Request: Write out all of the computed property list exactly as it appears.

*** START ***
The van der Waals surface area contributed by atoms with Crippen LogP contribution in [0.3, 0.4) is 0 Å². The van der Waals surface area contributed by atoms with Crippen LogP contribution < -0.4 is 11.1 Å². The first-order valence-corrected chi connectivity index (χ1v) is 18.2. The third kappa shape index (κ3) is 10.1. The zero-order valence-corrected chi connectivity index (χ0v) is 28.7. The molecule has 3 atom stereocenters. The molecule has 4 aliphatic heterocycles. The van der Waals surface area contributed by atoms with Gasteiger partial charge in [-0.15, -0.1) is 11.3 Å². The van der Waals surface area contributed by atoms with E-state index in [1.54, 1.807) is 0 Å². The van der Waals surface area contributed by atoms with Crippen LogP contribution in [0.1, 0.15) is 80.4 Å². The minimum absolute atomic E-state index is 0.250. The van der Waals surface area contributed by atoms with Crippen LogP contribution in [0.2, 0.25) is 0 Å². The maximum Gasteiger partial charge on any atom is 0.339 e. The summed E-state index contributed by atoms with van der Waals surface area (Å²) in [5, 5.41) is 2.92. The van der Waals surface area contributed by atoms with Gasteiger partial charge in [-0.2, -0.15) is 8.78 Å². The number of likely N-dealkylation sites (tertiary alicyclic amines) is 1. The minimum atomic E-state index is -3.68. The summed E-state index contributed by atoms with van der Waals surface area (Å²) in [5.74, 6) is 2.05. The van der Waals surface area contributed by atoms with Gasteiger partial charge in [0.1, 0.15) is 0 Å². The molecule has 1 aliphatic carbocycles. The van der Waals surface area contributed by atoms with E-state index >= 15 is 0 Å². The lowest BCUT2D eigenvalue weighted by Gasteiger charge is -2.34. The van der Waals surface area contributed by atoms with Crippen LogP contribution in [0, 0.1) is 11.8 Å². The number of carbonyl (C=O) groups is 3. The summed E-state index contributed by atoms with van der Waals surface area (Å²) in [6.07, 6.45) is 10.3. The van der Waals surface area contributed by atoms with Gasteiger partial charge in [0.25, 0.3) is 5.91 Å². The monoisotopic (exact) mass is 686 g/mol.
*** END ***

The van der Waals surface area contributed by atoms with Crippen LogP contribution in [0.3, 0.4) is 0 Å². The van der Waals surface area contributed by atoms with Crippen LogP contribution < -0.4 is 11.1 Å². The first-order valence-corrected chi connectivity index (χ1v) is 18.2. The third kappa shape index (κ3) is 10.1. The zero-order valence-corrected chi connectivity index (χ0v) is 28.7. The molecule has 3 atom stereocenters. The molecule has 4 aliphatic heterocycles. The van der Waals surface area contributed by atoms with Gasteiger partial charge in [-0.15, -0.1) is 11.3 Å². The van der Waals surface area contributed by atoms with E-state index in [1.54, 1.807) is 0 Å². The van der Waals surface area contributed by atoms with Crippen LogP contribution in [0.1, 0.15) is 80.4 Å². The minimum absolute atomic E-state index is 0.250. The van der Waals surface area contributed by atoms with Crippen LogP contribution in [0.2, 0.25) is 0 Å². The maximum Gasteiger partial charge on any atom is 0.339 e. The summed E-state index contributed by atoms with van der Waals surface area (Å²) in [5, 5.41) is 2.92. The van der Waals surface area contributed by atoms with Gasteiger partial charge in [-0.2, -0.15) is 8.78 Å². The number of likely N-dealkylation sites (tertiary alicyclic amines) is 1. The minimum atomic E-state index is -3.68. The summed E-state index contributed by atoms with van der Waals surface area (Å²) in [5.74, 6) is 2.05. The van der Waals surface area contributed by atoms with Gasteiger partial charge in [0.1, 0.15) is 0 Å². The molecule has 1 aliphatic carbocycles. The van der Waals surface area contributed by atoms with E-state index >= 15 is 0 Å². The lowest BCUT2D eigenvalue weighted by Gasteiger charge is -2.34. The van der Waals surface area contributed by atoms with Crippen LogP contribution in [0, 0.1) is 11.8 Å². The number of carbonyl (C=O) groups is 3. The summed E-state index contributed by atoms with van der Waals surface area (Å²) in [6.07, 6.45) is 10.3. The van der Waals surface area contributed by atoms with Gasteiger partial charge in [0.25, 0.3) is 5.91 Å². The monoisotopic (exact) mass is 686 g/mol.